Proponents of school choice have dubbed this week School Choice Week. In honor of School Choice Week, Tennessee Senator Lamar Alexander, the Secretary of Education under the first George Bush and today the top Republican on the Senate Health, Education, Labor and Pensions Committee, announced a new bill to provide a kind of federal school voucher program.
According to the NY Times, Alexander’s bill would re-purpose $24 billion federal education dollars, 41 percent of all federal education spending. Alexander’s bill would allow states to choose “whether to give the lowest-income families the money as individual scholarships to pay for private school tuition, or to attend a pubic school outside the child’s traditional neighborhood zone, or a charter school.”
He claims the money would provide a voucher for 11 million low-income children with an average per-child grant of $2,100. The NY Times explains, “Under Mr. Alexander’s bill, states would be allowed to opt in to the voucher program. States could also continue to distribute federal funds to public schools rather than individual students.” While there is little chance vouchers will be adopted by today’s U.S. Senate, the introduction of such a bill illustrates the dogged persistence of those who support this old, old idea.
Voucher programs have never been popular. When proposed as ballot issues across the states, voucher plans have never been adopted by the voters. Not ever. The oldest voucher plans in Cleveland and in Milwaukee have neither significantly demonstrated higher academic achievement among their participants nor have they, as promised, improved the public systems in their respective cities through competition. Voucher schools have not been well-regulated by their states. Voucher schools in Louisiana’s new program, for example, have been reported to teach religiously based creationism as though it were scientifically proven.
While vouchers are always proposed as so-called solutions for poor children said to be “trapped in failing public schools,” in many states a child is not required even to have attended a public school before receiving a voucher. In states like Ohio, the vouchers have instead been a way for private and parochial school parents to receive scholarships to the schools their children were already attending. A new report by StateImpact Indiana documents that during the initial two years of Indiana’s relatively new voucher program, “income-eligible students had to have spent two semesters in public school” to be granted a voucher made up of funds taken from the state’s public school budget. But the rules keep being adjusted and the number of children who previously attended a public school continues to drop. “Indiana will pay an estimated $81 million in private school tuition this year, up from $15.5 million in 2011-12.”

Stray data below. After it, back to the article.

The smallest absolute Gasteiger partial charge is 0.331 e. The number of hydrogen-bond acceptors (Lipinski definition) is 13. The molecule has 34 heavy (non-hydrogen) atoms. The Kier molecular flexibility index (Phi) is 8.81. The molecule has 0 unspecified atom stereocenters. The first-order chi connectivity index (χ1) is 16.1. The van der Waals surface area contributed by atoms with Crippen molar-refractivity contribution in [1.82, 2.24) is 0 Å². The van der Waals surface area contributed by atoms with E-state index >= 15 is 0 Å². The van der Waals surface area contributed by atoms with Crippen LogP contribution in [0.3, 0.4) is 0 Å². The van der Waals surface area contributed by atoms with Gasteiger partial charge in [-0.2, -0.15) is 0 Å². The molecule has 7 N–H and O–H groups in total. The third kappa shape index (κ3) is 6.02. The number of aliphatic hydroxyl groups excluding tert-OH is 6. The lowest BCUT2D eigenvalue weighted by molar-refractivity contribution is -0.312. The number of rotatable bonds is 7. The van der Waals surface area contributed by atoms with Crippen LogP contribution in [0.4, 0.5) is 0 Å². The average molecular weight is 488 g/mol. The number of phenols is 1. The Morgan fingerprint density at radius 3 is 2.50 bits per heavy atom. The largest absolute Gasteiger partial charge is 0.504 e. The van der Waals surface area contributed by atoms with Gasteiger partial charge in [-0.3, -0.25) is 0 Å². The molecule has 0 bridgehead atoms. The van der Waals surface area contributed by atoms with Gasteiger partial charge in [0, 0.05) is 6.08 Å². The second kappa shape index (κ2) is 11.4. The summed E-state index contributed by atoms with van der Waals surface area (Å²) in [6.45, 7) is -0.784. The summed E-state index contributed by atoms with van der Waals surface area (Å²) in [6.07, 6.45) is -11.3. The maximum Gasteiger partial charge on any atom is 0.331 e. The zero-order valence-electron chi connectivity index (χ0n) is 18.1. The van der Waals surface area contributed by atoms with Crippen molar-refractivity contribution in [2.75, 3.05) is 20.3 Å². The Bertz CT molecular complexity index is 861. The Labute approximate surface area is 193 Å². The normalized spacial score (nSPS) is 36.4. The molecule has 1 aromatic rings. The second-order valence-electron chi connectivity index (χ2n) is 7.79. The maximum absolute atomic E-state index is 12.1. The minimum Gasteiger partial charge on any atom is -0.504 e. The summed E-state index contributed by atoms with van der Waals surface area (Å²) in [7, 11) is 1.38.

School choice programs are very often established by states in their poorest urban school districts. When asked her opinion about Senator Alexander’s proposed bill, Randi Weingarten, president of the American Federation of Teachers, identified the most serious repercussion for public school districts of school choice programs including vouchers: “Vouchers and tax-credit scholarships have done a tremendous amount of harm in destabilizing already austerity-filled and under-resourced schools all throughout America.”
Jeff Bryant, writing for the Education Opportunity Network, describes the same problem: parents and children left behind without any choices at all as their schools are abandoned by children considered desirable by charter schools or by children who can secure a voucher. “Instead, the choice that most parents will be stuck with is whether they stay in their neighborhood school—as it is rapidly being de-funded to the private sector and gradually being depopulated of the children of the most well-to-do parents….”
Last fall, Moody’s Investor Service released a special report that confirms such worries; according to Moody’s, current school choice policies are driving some urban school districts into a fatal decline. Moody’s worries about school choice in the form of charter schools. Moody’s warns, according to Reuters, “one in 20 U.S. students attends a charter school…. But in 11 major cities, the percentage is much larger, ‘making charter schools a predominantly urban phenomenon.’” Moody’s reports that in New Orleans, 80 percent of students attend a charter school, with 40 percent in Washington, D.C., and over 20 percent in Albany, Cleveland, San Antonio, and St. Louis.
Two separate factors, Moody’s warns, combine to threaten the financial stability of these and other urban school districts: first the foreclosure crisis which has significantly reduced property tax revenues and diminished the number of children living in devastated urban neighborhoods and hence driven down the attendance numbers that determine state aid, and second the rush of children to charter schools, also diminishing per-pupil basic aid from the state to the school district.
According to a Washington Post commentary on the Moody’s study: “…some urban districts face a downward spiral driven by population declines. It begins with people leaving the city or districts. Then revenue declines, leading to program and service cuts. The cuts lead parents to seek out alternatives, and charters capture more students. As enrollment shifts to charters, public districts lose more revenue, and that can lead to more cuts. Rinse, repeat….”